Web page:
If you can’t resist subtly waving your hand in the air like a Jedi when you approach an automatic sliding door, get ready for this: a manually operated touchless sliding door that senses and matches the movements of a hand waving back and forth in front of it.
Created by a Singapore-based design studio called Stuck Design, the Kinetic Touchless 2.0 is another attempt to eliminate the regular physical interactions humans have with door handles that can play a big part in not only spreading dangerous viruses like covid-19, but also seasonal colds and the flu. It’s reminiscent of Tweaq’s Touch 1 self-disinfecting door handle, which wipes itself clean after every touch, but the Kinetic Touchless 2.0 eliminates physical contact altogether.
The upgrade replaces the motion sensors (or weight-sensing pads on the ground) typically used to trigger automatic sliding doors with a small panel on the door itself where a handle would normally be found. The panel itself is packed with sensors but only reacts to the presence of a hand when it’s within a specific proximity, at which point the door can be opened and closed by the user waving their hand from side to side.
It may seem like an unnecessary upgrade given automatic sliding doors can already reliably sense an approaching person and open without requiring them to raise their hands or even break their stride, but that convenience comes with trade-offs. The doors always open all the way no matter who or what is passing through, requiring heating or cooling systems to compensate as warm or cool air endlessly escapes outside, and they can be easily fooled. Just think how many times an automatic door has opened wide while you were just walking past a store.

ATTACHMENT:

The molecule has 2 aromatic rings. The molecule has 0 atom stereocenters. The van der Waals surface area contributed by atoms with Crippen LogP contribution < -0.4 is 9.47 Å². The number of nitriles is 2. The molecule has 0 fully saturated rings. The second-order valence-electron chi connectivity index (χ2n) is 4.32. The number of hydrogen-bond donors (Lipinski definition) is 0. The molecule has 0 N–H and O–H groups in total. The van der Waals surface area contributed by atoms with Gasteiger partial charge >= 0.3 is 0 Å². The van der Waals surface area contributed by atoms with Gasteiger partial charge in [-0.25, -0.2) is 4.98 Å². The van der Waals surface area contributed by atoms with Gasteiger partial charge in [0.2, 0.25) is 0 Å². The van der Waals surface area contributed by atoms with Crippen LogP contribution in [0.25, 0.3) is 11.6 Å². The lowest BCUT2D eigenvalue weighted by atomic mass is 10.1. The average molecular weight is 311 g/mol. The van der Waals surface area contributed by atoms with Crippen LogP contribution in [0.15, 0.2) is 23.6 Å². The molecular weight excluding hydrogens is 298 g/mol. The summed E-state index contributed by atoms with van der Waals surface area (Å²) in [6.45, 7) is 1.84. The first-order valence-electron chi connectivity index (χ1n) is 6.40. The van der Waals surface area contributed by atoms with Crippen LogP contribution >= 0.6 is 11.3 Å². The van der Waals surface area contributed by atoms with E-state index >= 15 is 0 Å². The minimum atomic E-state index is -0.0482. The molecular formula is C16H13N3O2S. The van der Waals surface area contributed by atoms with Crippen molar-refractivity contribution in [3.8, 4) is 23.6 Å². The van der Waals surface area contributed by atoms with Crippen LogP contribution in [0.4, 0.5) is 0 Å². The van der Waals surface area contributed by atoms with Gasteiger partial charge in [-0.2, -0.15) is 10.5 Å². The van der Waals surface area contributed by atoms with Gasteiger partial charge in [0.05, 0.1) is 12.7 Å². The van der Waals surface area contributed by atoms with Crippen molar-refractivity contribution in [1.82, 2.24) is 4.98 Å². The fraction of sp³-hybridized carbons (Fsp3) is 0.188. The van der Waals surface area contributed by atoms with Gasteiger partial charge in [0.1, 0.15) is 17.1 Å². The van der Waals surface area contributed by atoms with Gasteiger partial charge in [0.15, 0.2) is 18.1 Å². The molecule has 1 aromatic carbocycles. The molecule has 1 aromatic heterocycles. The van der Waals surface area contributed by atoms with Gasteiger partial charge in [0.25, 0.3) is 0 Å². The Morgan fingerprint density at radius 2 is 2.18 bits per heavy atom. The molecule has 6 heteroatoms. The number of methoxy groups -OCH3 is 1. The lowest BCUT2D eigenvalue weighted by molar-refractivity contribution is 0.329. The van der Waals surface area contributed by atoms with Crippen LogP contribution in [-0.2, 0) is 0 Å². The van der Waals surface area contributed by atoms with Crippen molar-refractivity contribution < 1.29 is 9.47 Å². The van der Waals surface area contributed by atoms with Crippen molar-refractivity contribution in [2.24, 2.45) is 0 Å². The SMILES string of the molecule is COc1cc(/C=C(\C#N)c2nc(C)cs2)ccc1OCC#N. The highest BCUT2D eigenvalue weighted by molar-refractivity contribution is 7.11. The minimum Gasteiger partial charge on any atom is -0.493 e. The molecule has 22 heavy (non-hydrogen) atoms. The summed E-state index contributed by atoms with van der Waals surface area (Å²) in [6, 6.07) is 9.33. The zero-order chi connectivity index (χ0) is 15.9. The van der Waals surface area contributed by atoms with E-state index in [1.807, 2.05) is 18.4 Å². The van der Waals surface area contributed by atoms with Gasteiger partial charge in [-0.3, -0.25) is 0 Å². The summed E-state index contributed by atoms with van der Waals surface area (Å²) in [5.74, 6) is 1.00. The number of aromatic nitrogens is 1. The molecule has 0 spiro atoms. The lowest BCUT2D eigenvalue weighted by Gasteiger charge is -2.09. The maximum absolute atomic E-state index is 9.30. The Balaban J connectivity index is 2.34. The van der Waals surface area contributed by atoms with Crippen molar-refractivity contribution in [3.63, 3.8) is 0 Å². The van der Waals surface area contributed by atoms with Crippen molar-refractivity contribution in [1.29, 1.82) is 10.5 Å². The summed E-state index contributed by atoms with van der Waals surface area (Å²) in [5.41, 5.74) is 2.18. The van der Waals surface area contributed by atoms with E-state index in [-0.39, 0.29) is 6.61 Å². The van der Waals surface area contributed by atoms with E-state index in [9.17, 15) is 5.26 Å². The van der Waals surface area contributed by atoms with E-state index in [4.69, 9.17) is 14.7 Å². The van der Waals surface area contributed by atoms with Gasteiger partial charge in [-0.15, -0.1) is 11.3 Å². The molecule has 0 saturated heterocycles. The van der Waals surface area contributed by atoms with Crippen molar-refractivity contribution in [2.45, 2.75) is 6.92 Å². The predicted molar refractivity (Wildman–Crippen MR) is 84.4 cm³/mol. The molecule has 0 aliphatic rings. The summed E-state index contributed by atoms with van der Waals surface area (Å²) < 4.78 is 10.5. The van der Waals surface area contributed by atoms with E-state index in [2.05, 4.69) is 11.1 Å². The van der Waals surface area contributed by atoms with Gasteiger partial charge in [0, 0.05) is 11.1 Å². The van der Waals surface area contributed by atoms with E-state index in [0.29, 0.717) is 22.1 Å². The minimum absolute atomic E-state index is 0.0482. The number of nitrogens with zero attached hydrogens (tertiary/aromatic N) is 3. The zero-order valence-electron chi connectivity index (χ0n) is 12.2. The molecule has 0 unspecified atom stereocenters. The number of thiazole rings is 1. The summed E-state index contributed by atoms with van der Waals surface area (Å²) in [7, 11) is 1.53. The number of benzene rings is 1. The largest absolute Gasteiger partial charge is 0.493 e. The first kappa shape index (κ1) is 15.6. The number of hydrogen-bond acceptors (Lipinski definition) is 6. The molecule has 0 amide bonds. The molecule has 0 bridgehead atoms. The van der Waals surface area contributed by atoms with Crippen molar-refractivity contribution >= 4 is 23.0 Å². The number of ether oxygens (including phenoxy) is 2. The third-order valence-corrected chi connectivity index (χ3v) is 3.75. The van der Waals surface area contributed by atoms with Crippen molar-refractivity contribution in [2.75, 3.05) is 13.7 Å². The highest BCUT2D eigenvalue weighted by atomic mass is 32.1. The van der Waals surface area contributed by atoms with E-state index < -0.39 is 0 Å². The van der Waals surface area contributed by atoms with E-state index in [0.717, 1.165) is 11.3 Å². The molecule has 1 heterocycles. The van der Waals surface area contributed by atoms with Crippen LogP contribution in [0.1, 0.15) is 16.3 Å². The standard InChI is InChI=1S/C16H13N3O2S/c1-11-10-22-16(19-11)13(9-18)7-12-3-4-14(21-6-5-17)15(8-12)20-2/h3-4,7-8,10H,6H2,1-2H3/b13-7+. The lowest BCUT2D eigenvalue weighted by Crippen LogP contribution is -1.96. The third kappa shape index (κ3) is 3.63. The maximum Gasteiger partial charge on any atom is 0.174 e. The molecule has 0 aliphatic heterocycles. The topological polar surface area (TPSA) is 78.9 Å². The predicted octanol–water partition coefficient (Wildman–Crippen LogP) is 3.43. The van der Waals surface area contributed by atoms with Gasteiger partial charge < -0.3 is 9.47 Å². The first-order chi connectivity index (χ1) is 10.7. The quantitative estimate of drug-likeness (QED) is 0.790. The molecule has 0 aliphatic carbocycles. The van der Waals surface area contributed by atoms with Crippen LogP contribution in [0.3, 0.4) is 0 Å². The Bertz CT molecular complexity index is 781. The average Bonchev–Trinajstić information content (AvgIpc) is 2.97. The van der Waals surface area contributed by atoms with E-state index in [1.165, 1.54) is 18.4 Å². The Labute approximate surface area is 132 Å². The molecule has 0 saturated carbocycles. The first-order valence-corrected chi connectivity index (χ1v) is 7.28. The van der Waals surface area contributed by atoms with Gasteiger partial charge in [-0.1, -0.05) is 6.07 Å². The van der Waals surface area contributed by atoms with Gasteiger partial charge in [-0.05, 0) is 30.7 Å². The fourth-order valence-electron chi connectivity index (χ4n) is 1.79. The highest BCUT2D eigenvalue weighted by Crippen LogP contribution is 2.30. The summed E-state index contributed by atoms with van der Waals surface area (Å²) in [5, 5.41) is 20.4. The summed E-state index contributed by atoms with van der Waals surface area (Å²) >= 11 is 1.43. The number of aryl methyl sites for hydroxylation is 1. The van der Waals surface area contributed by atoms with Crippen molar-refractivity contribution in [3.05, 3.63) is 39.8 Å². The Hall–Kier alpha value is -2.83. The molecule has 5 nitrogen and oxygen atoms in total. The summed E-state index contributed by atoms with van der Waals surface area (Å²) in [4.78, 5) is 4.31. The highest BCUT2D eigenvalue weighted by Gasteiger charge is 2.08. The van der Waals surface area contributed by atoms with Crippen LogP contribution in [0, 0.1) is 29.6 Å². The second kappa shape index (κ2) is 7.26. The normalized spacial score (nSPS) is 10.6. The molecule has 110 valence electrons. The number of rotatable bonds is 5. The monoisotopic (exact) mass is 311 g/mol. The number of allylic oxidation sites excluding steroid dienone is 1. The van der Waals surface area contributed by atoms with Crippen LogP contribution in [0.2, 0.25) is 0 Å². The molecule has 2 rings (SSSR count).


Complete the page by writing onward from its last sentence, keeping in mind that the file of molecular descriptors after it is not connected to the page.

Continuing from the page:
The Kinetic Touchless 2.0 door system instead works more like a patio door in a house, allowing a user to slide it open only as far as they need, but without making physical contact and without having to manually close it behind them after they’ve passed through. It’s a clever idea, but there are some challenges for its adoption. It would be most useful in high-traffic areas like stores where the touch-free approach is ideal, but requiring every single user to open the door with a hand gesture would probably result in a long line of people waiting to get in behind them—the last thing a store would want. It also introduces challenges for those pushing a shopping cart or a baby stroller who can’t easily reach the sensor. And let’s not forget the aspiring Jedis who will probably be happy to spend hours pretending to wield the Force wherever these end up being installed.